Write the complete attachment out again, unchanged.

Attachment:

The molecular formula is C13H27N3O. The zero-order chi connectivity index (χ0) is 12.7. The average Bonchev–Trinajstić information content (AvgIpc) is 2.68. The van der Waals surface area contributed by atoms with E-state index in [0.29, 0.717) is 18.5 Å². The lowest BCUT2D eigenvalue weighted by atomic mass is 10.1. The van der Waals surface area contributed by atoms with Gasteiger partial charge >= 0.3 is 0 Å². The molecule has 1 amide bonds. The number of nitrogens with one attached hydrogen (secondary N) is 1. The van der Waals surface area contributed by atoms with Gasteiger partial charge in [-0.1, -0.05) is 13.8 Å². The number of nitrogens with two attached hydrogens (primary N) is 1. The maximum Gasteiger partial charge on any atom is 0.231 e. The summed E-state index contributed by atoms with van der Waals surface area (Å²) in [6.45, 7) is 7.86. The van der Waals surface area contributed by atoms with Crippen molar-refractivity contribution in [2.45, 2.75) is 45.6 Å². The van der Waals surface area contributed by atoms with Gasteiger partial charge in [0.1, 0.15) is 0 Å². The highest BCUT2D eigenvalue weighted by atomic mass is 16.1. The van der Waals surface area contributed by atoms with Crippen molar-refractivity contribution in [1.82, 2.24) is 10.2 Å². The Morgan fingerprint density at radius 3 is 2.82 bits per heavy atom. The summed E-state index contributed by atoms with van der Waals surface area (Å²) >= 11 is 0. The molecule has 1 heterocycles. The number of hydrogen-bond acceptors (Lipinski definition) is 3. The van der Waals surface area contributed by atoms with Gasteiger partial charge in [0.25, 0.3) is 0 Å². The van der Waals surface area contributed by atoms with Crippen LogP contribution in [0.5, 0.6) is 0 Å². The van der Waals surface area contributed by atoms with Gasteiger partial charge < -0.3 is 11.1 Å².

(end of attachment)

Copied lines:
The molecular formula is C13H27N3O. The zero-order chi connectivity index (χ0) is 12.7. The average Bonchev–Trinajstić information content (AvgIpc) is 2.68. The van der Waals surface area contributed by atoms with E-state index in [0.29, 0.717) is 18.5 Å². The lowest BCUT2D eigenvalue weighted by atomic mass is 10.1. The van der Waals surface area contributed by atoms with Gasteiger partial charge >= 0.3 is 0 Å². The molecule has 1 amide bonds. The number of nitrogens with one attached hydrogen (secondary N) is 1. The van der Waals surface area contributed by atoms with Gasteiger partial charge in [-0.1, -0.05) is 13.8 Å². The number of nitrogens with two attached hydrogens (primary N) is 1. The maximum Gasteiger partial charge on any atom is 0.231 e. The summed E-state index contributed by atoms with van der Waals surface area (Å²) in [6.45, 7) is 7.86. The van der Waals surface area contributed by atoms with Crippen molar-refractivity contribution in [2.45, 2.75) is 45.6 Å². The van der Waals surface area contributed by atoms with Gasteiger partial charge in [0.1, 0.15) is 0 Å². The highest BCUT2D eigenvalue weighted by atomic mass is 16.1. The van der Waals surface area contributed by atoms with Crippen molar-refractivity contribution in [1.82, 2.24) is 10.2 Å². The Morgan fingerprint density at radius 3 is 2.82 bits per heavy atom. The summed E-state index contributed by atoms with van der Waals surface area (Å²) >= 11 is 0. The molecule has 1 heterocycles. The number of hydrogen-bond acceptors (Lipinski definition) is 3. The van der Waals surface area contributed by atoms with Gasteiger partial charge in [0.25, 0.3) is 0 Å². The van der Waals surface area contributed by atoms with Crippen LogP contribution in [0.5, 0.6) is 0 Å². The van der Waals surface area contributed by atoms with Gasteiger partial charge < -0.3 is 11.1 Å².